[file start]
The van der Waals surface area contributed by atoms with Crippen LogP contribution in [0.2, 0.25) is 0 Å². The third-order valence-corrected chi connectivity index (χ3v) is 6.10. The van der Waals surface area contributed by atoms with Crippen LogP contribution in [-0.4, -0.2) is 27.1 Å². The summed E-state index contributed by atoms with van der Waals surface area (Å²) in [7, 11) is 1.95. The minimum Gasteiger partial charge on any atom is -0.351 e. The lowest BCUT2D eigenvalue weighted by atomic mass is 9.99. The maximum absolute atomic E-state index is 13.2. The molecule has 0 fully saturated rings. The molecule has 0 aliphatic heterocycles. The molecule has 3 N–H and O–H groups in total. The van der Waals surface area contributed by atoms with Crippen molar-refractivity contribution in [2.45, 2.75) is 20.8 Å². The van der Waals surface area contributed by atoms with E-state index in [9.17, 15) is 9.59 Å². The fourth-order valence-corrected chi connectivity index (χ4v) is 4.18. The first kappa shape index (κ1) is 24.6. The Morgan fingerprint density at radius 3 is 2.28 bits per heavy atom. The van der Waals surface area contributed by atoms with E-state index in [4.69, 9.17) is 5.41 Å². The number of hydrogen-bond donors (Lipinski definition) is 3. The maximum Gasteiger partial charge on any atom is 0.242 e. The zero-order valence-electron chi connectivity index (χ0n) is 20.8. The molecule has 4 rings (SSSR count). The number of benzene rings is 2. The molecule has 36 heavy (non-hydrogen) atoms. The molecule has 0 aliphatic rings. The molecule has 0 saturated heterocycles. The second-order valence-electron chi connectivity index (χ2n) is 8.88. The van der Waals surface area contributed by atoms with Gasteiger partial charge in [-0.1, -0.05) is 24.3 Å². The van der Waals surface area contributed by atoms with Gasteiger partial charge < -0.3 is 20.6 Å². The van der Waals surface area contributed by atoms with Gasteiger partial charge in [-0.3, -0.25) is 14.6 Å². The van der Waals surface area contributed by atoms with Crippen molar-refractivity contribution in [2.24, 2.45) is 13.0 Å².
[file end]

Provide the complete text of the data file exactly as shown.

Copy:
The van der Waals surface area contributed by atoms with Crippen LogP contribution in [0.2, 0.25) is 0 Å². The third-order valence-corrected chi connectivity index (χ3v) is 6.10. The van der Waals surface area contributed by atoms with Crippen LogP contribution in [-0.4, -0.2) is 27.1 Å². The summed E-state index contributed by atoms with van der Waals surface area (Å²) in [7, 11) is 1.95. The minimum Gasteiger partial charge on any atom is -0.351 e. The lowest BCUT2D eigenvalue weighted by atomic mass is 9.99. The maximum absolute atomic E-state index is 13.2. The molecule has 0 fully saturated rings. The molecule has 0 aliphatic heterocycles. The molecule has 3 N–H and O–H groups in total. The van der Waals surface area contributed by atoms with Crippen molar-refractivity contribution in [2.45, 2.75) is 20.8 Å². The van der Waals surface area contributed by atoms with E-state index in [9.17, 15) is 9.59 Å². The fourth-order valence-corrected chi connectivity index (χ4v) is 4.18. The first kappa shape index (κ1) is 24.6. The Morgan fingerprint density at radius 3 is 2.28 bits per heavy atom. The van der Waals surface area contributed by atoms with E-state index in [4.69, 9.17) is 5.41 Å². The number of hydrogen-bond donors (Lipinski definition) is 3. The maximum Gasteiger partial charge on any atom is 0.242 e. The zero-order valence-electron chi connectivity index (χ0n) is 20.8. The molecule has 4 rings (SSSR count). The number of benzene rings is 2. The molecule has 36 heavy (non-hydrogen) atoms. The molecule has 0 aliphatic rings. The molecule has 0 saturated heterocycles. The second-order valence-electron chi connectivity index (χ2n) is 8.88. The van der Waals surface area contributed by atoms with Gasteiger partial charge in [-0.1, -0.05) is 24.3 Å². The van der Waals surface area contributed by atoms with Gasteiger partial charge < -0.3 is 20.6 Å². The van der Waals surface area contributed by atoms with Gasteiger partial charge in [-0.3, -0.25) is 14.6 Å². The van der Waals surface area contributed by atoms with Crippen molar-refractivity contribution in [2.24, 2.45) is 13.0 Å².